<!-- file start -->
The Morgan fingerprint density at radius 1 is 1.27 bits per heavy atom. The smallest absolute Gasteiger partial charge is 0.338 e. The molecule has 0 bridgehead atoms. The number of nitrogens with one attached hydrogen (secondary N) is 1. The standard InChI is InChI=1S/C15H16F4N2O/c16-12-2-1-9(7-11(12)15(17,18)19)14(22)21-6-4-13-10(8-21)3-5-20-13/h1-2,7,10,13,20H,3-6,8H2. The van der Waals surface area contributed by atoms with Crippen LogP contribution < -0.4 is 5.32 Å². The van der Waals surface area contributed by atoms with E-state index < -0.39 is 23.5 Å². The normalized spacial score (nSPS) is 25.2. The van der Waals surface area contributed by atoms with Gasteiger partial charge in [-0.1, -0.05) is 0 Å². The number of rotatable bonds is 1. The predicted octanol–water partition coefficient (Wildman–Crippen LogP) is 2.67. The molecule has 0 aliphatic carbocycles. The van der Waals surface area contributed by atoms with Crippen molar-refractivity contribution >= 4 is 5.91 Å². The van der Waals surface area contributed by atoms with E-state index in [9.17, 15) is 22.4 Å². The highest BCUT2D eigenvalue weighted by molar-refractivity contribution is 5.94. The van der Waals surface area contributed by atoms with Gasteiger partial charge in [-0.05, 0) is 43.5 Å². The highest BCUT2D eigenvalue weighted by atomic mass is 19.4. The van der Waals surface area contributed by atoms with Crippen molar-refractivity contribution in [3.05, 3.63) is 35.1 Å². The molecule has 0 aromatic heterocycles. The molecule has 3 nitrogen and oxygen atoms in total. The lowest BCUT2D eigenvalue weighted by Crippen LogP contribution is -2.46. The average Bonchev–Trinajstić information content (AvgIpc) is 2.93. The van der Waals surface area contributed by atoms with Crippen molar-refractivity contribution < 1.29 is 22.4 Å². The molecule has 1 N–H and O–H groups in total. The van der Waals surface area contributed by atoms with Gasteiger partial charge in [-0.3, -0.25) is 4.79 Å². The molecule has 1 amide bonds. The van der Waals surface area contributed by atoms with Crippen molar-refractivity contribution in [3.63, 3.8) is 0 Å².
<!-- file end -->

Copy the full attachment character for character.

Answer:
The Morgan fingerprint density at radius 1 is 1.27 bits per heavy atom. The smallest absolute Gasteiger partial charge is 0.338 e. The molecule has 0 bridgehead atoms. The number of nitrogens with one attached hydrogen (secondary N) is 1. The standard InChI is InChI=1S/C15H16F4N2O/c16-12-2-1-9(7-11(12)15(17,18)19)14(22)21-6-4-13-10(8-21)3-5-20-13/h1-2,7,10,13,20H,3-6,8H2. The van der Waals surface area contributed by atoms with Crippen LogP contribution < -0.4 is 5.32 Å². The van der Waals surface area contributed by atoms with E-state index < -0.39 is 23.5 Å². The normalized spacial score (nSPS) is 25.2. The van der Waals surface area contributed by atoms with Gasteiger partial charge in [-0.1, -0.05) is 0 Å². The number of rotatable bonds is 1. The predicted octanol–water partition coefficient (Wildman–Crippen LogP) is 2.67. The molecule has 0 aliphatic carbocycles. The van der Waals surface area contributed by atoms with Crippen molar-refractivity contribution >= 4 is 5.91 Å². The van der Waals surface area contributed by atoms with E-state index in [9.17, 15) is 22.4 Å². The highest BCUT2D eigenvalue weighted by molar-refractivity contribution is 5.94. The van der Waals surface area contributed by atoms with Gasteiger partial charge in [-0.05, 0) is 43.5 Å². The highest BCUT2D eigenvalue weighted by atomic mass is 19.4. The van der Waals surface area contributed by atoms with Crippen molar-refractivity contribution in [3.05, 3.63) is 35.1 Å². The molecule has 0 aromatic heterocycles. The molecule has 3 nitrogen and oxygen atoms in total. The lowest BCUT2D eigenvalue weighted by Crippen LogP contribution is -2.46. The average Bonchev–Trinajstić information content (AvgIpc) is 2.93. The van der Waals surface area contributed by atoms with Crippen molar-refractivity contribution < 1.29 is 22.4 Å². The molecule has 1 N–H and O–H groups in total. The van der Waals surface area contributed by atoms with Gasteiger partial charge in [-0.3, -0.25) is 4.79 Å². The molecule has 1 amide bonds. The van der Waals surface area contributed by atoms with Crippen molar-refractivity contribution in [3.63, 3.8) is 0 Å².